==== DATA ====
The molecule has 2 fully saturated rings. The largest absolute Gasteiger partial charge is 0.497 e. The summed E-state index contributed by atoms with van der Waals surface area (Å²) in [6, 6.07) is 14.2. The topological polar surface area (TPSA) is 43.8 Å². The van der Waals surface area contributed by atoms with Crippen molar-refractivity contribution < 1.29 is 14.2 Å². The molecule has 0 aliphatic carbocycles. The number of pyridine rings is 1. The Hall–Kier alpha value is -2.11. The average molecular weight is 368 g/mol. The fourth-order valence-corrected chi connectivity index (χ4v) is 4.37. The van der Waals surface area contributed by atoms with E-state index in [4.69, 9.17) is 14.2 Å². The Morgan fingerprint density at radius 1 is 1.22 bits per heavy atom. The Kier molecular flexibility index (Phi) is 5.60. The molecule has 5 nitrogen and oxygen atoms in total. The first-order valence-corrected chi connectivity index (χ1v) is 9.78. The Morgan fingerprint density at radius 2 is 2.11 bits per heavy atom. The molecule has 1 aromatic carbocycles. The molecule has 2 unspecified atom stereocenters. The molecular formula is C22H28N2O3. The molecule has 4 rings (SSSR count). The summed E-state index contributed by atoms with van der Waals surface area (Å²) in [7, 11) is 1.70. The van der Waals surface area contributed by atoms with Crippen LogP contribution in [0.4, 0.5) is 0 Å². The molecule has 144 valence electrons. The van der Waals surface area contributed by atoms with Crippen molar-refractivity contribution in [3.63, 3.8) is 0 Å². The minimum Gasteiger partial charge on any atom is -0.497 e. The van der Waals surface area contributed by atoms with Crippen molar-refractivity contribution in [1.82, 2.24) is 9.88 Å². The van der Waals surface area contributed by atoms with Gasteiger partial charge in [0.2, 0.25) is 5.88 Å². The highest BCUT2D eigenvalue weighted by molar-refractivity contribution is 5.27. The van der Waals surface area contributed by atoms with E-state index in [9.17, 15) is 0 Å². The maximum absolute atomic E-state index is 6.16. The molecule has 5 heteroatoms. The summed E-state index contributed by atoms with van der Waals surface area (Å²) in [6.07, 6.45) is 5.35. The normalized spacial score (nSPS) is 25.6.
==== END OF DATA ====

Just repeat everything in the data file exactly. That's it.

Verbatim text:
The molecule has 2 fully saturated rings. The largest absolute Gasteiger partial charge is 0.497 e. The summed E-state index contributed by atoms with van der Waals surface area (Å²) in [6, 6.07) is 14.2. The topological polar surface area (TPSA) is 43.8 Å². The van der Waals surface area contributed by atoms with Crippen molar-refractivity contribution < 1.29 is 14.2 Å². The molecule has 0 aliphatic carbocycles. The number of pyridine rings is 1. The Hall–Kier alpha value is -2.11. The average molecular weight is 368 g/mol. The fourth-order valence-corrected chi connectivity index (χ4v) is 4.37. The van der Waals surface area contributed by atoms with E-state index in [4.69, 9.17) is 14.2 Å². The Morgan fingerprint density at radius 1 is 1.22 bits per heavy atom. The Kier molecular flexibility index (Phi) is 5.60. The molecule has 5 nitrogen and oxygen atoms in total. The first-order valence-corrected chi connectivity index (χ1v) is 9.78. The Morgan fingerprint density at radius 2 is 2.11 bits per heavy atom. The molecule has 1 aromatic carbocycles. The molecule has 2 unspecified atom stereocenters. The molecular formula is C22H28N2O3. The molecule has 4 rings (SSSR count). The summed E-state index contributed by atoms with van der Waals surface area (Å²) in [7, 11) is 1.70. The van der Waals surface area contributed by atoms with Crippen LogP contribution in [0.4, 0.5) is 0 Å². The molecule has 144 valence electrons. The van der Waals surface area contributed by atoms with Crippen molar-refractivity contribution in [3.63, 3.8) is 0 Å². The minimum Gasteiger partial charge on any atom is -0.497 e. The van der Waals surface area contributed by atoms with Crippen molar-refractivity contribution in [1.82, 2.24) is 9.88 Å². The van der Waals surface area contributed by atoms with Gasteiger partial charge in [0.2, 0.25) is 5.88 Å². The highest BCUT2D eigenvalue weighted by molar-refractivity contribution is 5.27. The van der Waals surface area contributed by atoms with E-state index in [9.17, 15) is 0 Å². The maximum absolute atomic E-state index is 6.16. The molecule has 5 heteroatoms. The summed E-state index contributed by atoms with van der Waals surface area (Å²) in [6.07, 6.45) is 5.35. The normalized spacial score (nSPS) is 25.6.